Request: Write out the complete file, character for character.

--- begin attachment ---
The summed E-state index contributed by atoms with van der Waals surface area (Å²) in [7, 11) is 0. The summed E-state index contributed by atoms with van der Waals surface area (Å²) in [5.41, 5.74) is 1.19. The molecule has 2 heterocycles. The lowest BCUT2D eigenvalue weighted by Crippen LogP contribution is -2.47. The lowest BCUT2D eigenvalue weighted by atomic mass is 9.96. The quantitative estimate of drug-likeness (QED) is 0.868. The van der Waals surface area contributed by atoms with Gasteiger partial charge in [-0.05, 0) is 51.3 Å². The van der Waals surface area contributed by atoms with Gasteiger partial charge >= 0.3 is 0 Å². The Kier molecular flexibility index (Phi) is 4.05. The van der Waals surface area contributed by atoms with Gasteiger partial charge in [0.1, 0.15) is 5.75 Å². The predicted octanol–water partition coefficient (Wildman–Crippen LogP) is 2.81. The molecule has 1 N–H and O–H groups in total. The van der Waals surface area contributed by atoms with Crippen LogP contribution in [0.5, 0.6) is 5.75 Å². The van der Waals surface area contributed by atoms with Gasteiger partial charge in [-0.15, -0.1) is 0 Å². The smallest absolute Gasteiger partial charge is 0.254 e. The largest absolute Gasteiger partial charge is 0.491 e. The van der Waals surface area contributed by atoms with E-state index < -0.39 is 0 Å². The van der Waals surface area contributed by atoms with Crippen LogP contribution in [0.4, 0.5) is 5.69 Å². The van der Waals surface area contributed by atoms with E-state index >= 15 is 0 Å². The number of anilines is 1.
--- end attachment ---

The summed E-state index contributed by atoms with van der Waals surface area (Å²) in [7, 11) is 0. The summed E-state index contributed by atoms with van der Waals surface area (Å²) in [5.41, 5.74) is 1.19. The molecule has 2 heterocycles. The lowest BCUT2D eigenvalue weighted by Crippen LogP contribution is -2.47. The lowest BCUT2D eigenvalue weighted by atomic mass is 9.96. The quantitative estimate of drug-likeness (QED) is 0.868. The van der Waals surface area contributed by atoms with Gasteiger partial charge in [-0.05, 0) is 51.3 Å². The van der Waals surface area contributed by atoms with Gasteiger partial charge >= 0.3 is 0 Å². The Kier molecular flexibility index (Phi) is 4.05. The van der Waals surface area contributed by atoms with Gasteiger partial charge in [0.1, 0.15) is 5.75 Å². The predicted octanol–water partition coefficient (Wildman–Crippen LogP) is 2.81. The molecule has 1 N–H and O–H groups in total. The van der Waals surface area contributed by atoms with Crippen LogP contribution in [0.5, 0.6) is 5.75 Å². The van der Waals surface area contributed by atoms with Gasteiger partial charge in [-0.15, -0.1) is 0 Å². The smallest absolute Gasteiger partial charge is 0.254 e. The largest absolute Gasteiger partial charge is 0.491 e. The van der Waals surface area contributed by atoms with E-state index < -0.39 is 0 Å². The van der Waals surface area contributed by atoms with Crippen LogP contribution in [0.4, 0.5) is 5.69 Å². The van der Waals surface area contributed by atoms with E-state index >= 15 is 0 Å². The number of anilines is 1.